In determining that the petitioners acted properly in denying the daughter certain requested distributions, the court first considered the provisions of the decedent’s will which directed that the property be sold. Secondly, the court recognized that the will of the decedent expressly conferred absolute discretion on the petitioners as to how and when to invade the trust principal with which they were entrusted. The court noted that while this discretion could not be abused, where a fiduciary’s discretion is exercised in good faith, it may not be superseded by a court’s own sense of what might be wiser or fairer. Assessed within this context, the court found that there was no evidence of bad faith or misconduct in the petitioners’ refusal to make a substantial invasion of trust principal in order to enable the daughter to purchase the subject property, which was demonstrably beyond her means. Indeed, it appeared that the daughter would have been unable to maintain the property even if she obtained the requisite funds to satisfy the purchase price.

As such, the court found the record amply supported the petitioners’ conclusion that the daughter and other trust beneficiaries would be better served by avoiding depletion of the trust assets in order to enable the daughter to continue to reside in the property. In fact, the court observed that the decedent’s direction in his will that the premises be sold soon after her death reflected her intention that the property be utilized as a source of liquidity for his children’s trusts, an objective that would have been undermined by a reduction of the trust funds in order to accommodate the daughter’s requested invasion of principal.

Accordingly, the court granted the petitioners’ application, and directed a turnover of the premises, and that an order be settled providing for the issuance of a warrant of eviction.

Given the travel restrictions that have arisen during the COVID-19 pandemic, it is unlikely that many recently-commenced adult guardianship proceedings have led to jurisdictional disputes in courts in different states.  Pre-pandemic, however, in anticipation of commencing adult guardianship proceedings, parties moved the subjects of those proceedings from one state to another, presumably to gain a strategic advantage in forthcoming guardianship disputes.  Indeed, this happened so often that a majority of states in the Nation enacted a uniform law in order to address it.  This blog post addresses the New York version of that uniform law, and a New York case applying it to an interstate guardianship dispute, both of which are likely to be relied upon as pandemic-related travel restrictions ease, and interstate guardianship disputes become more common than they are at the moment.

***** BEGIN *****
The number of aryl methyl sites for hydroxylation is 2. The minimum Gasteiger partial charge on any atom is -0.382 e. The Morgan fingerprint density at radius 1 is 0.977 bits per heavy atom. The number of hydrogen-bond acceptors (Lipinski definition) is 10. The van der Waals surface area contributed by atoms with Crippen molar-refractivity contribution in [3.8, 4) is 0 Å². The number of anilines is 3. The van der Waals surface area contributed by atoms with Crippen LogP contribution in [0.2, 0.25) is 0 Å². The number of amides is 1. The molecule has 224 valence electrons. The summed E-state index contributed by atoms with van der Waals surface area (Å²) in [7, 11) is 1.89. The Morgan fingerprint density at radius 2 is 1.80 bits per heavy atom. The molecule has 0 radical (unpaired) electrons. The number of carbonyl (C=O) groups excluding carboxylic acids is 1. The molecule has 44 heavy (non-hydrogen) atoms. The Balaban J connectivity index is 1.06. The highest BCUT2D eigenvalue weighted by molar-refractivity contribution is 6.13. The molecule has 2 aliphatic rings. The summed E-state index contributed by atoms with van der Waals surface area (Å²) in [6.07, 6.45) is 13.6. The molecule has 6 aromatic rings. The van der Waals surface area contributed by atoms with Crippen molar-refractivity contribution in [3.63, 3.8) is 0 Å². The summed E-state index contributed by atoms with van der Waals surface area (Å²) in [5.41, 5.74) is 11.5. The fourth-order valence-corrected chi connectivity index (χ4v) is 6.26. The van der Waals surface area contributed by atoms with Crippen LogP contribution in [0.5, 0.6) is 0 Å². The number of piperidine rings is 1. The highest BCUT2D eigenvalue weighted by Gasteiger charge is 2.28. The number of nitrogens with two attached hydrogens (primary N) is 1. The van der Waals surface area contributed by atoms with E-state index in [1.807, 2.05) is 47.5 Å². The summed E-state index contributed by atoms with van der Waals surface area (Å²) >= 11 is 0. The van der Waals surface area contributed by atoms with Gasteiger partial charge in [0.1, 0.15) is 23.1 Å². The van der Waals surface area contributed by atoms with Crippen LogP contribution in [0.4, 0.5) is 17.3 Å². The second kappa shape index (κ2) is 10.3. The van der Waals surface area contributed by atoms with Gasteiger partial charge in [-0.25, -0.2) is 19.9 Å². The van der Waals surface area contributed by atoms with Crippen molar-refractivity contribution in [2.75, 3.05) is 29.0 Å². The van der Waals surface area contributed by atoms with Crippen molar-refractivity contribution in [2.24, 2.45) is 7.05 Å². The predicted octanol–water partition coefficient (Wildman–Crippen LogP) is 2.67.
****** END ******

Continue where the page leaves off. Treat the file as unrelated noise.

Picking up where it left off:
The Uniform Adult Guardianship and Protective Proceedings Jurisdiction Act (“UAGPPJA”) is intended to “resolve jurisdiction issues in guardianship proceedings when two states have connections with the individual over whom guardianship is sought” (see Matter of J.D.S., 70 Misc3d 556, 558 [Sur Ct, New York County 2020]).  UAGPPJA does so by “providing a more streamlined and predictable process, saving state funds and conserving judicial resources, and reducing the possibility for abuse and expense of the alleged incapacitated person and that person’s family and caretakers” (see id.; Schwaber & Kafer, P.C. v Alpizar, Index No. 157599/2020, 2021 WL 408231, at *2 [Sup Ct, New York County Feb. 5, 2021]).  A majority of states in this Country have adopted UAGPPJA (see J.D.S., 70 Misc3d at 558).